Archivists and librarians are often unfairly regarded as being dry, academic types, but that’s certainly not true of Patria. Her enthusiasm is infectious as she turns the pages of several minute books from Galway’s Rural District Councils, all of them at least 100 years old.
Part of her role involved cataloguing all the records of the Councils – Ballinasloe, Clifden, Galway, Gort, Loughrea, Mountbellew, Portumna and Tuam. These records mostly consisted of minutes of various meetings.
When she was cataloguing them she realised their worth to local historians and researchers, so she decided to compile a guide to their content. The result is For the Record: The Archives of Galway’s Rural District Councils, which will be a valuable asset to anybody with an interest in history.
Many representatives on these Councils were local personalities and several were arrested during the political upheaval of the era, she explains.
And, ushering in a new era in history, women were allowed to sit on these Rural District Councils – at the time they were not allowed to sit on County Councils.
All of this information is included in Patria’s introductory essay to the attractively produced A4 size guide, which gives a glimpse into how these Rural Councils operated and the way political thinking changed in Ireland during a short 26-year period. In the early 1900s, these Councils supported Home Rule, but by 1920, they were calling for full independence and refusing to recognise the British administration.
“I love the tone,” says Patria of the minutes from meetings. “The language was very emotive.”
That was certainly true of the Gort Rural District Council. At a meeting in 1907, following riots in Dublin at the premiere of JM Synge’s play, The Playboy of the Western World the councillors’ response was vehement. They recorded their decision to “protest most emphatically against the libellous comedy, The Playboy of the Western World, that was belched forth during the past week in the Abbey Theatre, Dublin, under the fostering care of Lady Gregory and Mr Yeats. We congratulate the good people of Dublin in howling down the gross buffoonery and immoral suggestions that are scattered throughout this scandalous performance.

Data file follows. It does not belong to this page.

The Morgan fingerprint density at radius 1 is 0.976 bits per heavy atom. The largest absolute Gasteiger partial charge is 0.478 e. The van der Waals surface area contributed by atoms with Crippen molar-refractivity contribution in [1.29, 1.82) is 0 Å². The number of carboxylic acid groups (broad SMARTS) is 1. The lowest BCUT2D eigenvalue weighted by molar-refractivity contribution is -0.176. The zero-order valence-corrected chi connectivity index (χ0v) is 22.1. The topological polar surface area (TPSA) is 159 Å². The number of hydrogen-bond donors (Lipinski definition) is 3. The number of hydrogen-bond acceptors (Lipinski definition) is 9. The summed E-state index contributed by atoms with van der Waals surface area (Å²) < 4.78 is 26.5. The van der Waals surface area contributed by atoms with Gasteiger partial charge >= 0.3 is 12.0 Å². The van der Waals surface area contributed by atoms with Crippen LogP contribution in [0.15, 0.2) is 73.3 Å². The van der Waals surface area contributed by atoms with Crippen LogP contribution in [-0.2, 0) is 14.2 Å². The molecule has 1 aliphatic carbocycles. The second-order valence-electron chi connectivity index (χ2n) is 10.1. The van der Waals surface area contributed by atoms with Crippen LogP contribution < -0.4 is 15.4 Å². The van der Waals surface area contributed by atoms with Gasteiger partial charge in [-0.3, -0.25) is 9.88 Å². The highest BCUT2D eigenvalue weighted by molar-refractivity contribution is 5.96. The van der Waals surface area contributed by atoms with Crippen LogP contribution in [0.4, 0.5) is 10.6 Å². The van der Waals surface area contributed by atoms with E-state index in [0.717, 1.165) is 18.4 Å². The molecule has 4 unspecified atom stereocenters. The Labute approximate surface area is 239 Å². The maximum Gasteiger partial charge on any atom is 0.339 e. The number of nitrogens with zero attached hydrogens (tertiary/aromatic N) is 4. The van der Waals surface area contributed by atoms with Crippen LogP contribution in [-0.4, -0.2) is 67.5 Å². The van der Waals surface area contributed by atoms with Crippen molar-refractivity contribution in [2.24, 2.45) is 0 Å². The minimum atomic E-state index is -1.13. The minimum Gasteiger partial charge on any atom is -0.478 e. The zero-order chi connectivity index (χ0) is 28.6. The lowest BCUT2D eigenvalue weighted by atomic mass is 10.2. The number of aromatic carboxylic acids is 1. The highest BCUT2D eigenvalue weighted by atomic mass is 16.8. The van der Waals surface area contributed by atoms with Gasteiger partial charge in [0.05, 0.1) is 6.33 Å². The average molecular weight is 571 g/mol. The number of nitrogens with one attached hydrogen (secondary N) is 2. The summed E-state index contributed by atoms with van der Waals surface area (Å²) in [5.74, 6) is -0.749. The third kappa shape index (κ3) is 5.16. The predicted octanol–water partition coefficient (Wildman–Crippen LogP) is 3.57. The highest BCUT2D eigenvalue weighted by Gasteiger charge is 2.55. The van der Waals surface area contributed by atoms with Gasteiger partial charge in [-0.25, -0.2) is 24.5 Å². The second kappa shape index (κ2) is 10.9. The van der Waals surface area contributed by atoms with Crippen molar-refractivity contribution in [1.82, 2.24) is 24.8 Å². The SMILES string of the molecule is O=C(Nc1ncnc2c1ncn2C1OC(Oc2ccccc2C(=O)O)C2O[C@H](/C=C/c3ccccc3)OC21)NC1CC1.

For more from the archives see this week’s Tribunes here
Real Galway flavour to intermediate club hurling battle in Birr
Date Published: 23-Jan-2013
Athenry fail to take chances as they bow out of Junior Cup
Date Published: 29-Jan-2013
Athenry FC 1
Kilbarrack United 2
(After extra time)
For the second year in succession Athenry were done in extra time in the FAI Junior Cup as last season’s beaten finalist’s came from behind to snatch an excellent game in Moanbawn on Sunday afternoon.
On a heavy pitch that was only playable following extensive groundwork by club officials all morning, the home side were by far the better side in the opening half, but failed to take advantage of a number of opportunities that came their way.
An Alan O’Donovan penalty gave them a merited advantage just after the restart, but thereafter were on the back foot as Kilbarrack took over, but for all their pressing, the home rearguard were dealing comfortably with their forays.
However they were struck a body blow just six minutes from time, as big striker Keith Kirwan was left all alone at the far post to head the equaliser and from that point on the Dubliners were the better side.
They started off the extra time in the ascendancy and enjoying all the momentum before striking for a good winning goal on 104 minutes. A strong bench allowed them to make some necessary changes and it was not a facility that was available to Athenry manager Gabriel Glavin.
With Gary Forde and Gary Delaney out through suspension following their sending off against OLBC in the previous round, and Seamie Crowe injured, it left their bench rather threadbare with just a number of young squad players available.
Playing with the aid of the slight incline and any wind advantage going, the home side had a Connor Cannon effort on target in the opening minute, while John Meleady was just over with a flick at the other end.
Meleady then tested Andrew Walsh who saved comfortably, before the goalkeeper pulled off a brilliant double save on 14 minutes.
Firstly he went full length to push away a Meleady shot and was then back on his feet to parry David Jackson’s close-range rebound.
For more, read this week’s Connacht Sentinel.